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Analyze This is a weekly blog series in which Special Assistant Jesse Behr looks at a variety of intriguing and comparable stats that could stir up some discussion. Today, we'll discuss Atlanta’s gamble to trade Javier Vazquez and extend Tim Hudson’s contract.

I'd like to follow up on my Vazquez post from last week in which I showed the disaster that was his 2010 season with New York. When Atlanta traded Vazquez, it was with the intention that Tim Hudson (who was coming off Tommy John surgery and made just seven starts in 2009) would take Vazquez’s place in the rotation. The Braves staff was already a packed house with Jair Jurrjens, Tommy Hanson, Derek Lowe, and Kenshin Kawakami, and the team could not afford to keep Vazquez’s $11.5 million contract as well as pick up Hudson’s $12 million option.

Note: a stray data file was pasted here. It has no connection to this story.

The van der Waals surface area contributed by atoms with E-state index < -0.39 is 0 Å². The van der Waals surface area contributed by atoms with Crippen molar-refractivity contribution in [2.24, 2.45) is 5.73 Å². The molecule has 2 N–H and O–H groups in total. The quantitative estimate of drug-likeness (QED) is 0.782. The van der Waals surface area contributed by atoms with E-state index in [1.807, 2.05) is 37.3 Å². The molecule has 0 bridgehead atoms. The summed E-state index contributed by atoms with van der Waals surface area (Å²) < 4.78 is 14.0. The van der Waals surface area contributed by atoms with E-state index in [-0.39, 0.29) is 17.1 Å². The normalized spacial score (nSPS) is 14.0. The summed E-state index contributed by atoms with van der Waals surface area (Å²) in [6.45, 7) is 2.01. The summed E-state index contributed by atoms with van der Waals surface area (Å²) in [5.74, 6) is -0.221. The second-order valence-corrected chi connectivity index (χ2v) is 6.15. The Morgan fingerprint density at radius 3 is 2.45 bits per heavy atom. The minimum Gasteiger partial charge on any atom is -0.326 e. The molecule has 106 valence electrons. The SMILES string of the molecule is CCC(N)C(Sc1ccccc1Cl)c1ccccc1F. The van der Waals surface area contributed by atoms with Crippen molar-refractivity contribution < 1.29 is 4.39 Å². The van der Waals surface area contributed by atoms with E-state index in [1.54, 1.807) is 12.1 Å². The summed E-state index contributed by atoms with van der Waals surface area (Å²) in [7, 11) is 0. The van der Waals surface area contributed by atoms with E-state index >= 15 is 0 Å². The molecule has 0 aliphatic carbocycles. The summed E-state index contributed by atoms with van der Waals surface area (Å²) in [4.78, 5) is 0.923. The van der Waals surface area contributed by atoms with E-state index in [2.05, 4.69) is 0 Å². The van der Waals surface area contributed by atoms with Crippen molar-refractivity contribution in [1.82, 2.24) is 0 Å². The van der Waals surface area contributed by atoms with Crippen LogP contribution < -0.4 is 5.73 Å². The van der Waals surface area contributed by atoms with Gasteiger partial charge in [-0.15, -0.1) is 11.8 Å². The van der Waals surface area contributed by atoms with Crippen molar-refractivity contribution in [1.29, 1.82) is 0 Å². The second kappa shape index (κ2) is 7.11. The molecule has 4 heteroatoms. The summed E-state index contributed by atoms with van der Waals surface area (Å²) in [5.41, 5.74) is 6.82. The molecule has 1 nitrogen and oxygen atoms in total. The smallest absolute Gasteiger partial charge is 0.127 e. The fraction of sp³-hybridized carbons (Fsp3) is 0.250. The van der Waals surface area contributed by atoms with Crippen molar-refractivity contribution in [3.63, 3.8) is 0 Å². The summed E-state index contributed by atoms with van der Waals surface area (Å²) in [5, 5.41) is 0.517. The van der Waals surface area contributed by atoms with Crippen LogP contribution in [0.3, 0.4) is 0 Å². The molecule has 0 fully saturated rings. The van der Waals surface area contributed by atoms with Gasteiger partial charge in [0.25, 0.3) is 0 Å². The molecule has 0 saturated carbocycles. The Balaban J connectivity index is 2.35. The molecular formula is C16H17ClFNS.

When comparing the two, Hudson has consistently been the better pitcher (career 3.42 ERA), but Vazquez was coming off the best year of his career (15-10, 2.87 ERA) and didn’t have the handicap of a surgically-repaired elbow. Here’s how the two ended up faring in 2010:

Player

GS

IP

W-L

ERA

BB

SO

BABIP

WHIP

SIERA

Tim Hudson

34

228.2

17-9

2.83

74

139

.253

1.15

3.70

Javier Vazquez

26

157.1

10-10

5.32

65

121

.274

1.40

4.54

And here are the differences in their polar-opposite season values:

Player

SNLAR

SNWP

WARP

VORP

Hudson

7.8

.617

8.0

60.8

Vazquez

0.7

.427

1.3

-1.7

Hudson, who earned NL Comeback Player of the Year honors, started Game Three of the NLDS, whereas Vazquez will be lucky to see any playing time in the postseason. Now to end with a question: Was this really just a gamble by GM Frank Wren, or was there more to the move than meets the eye?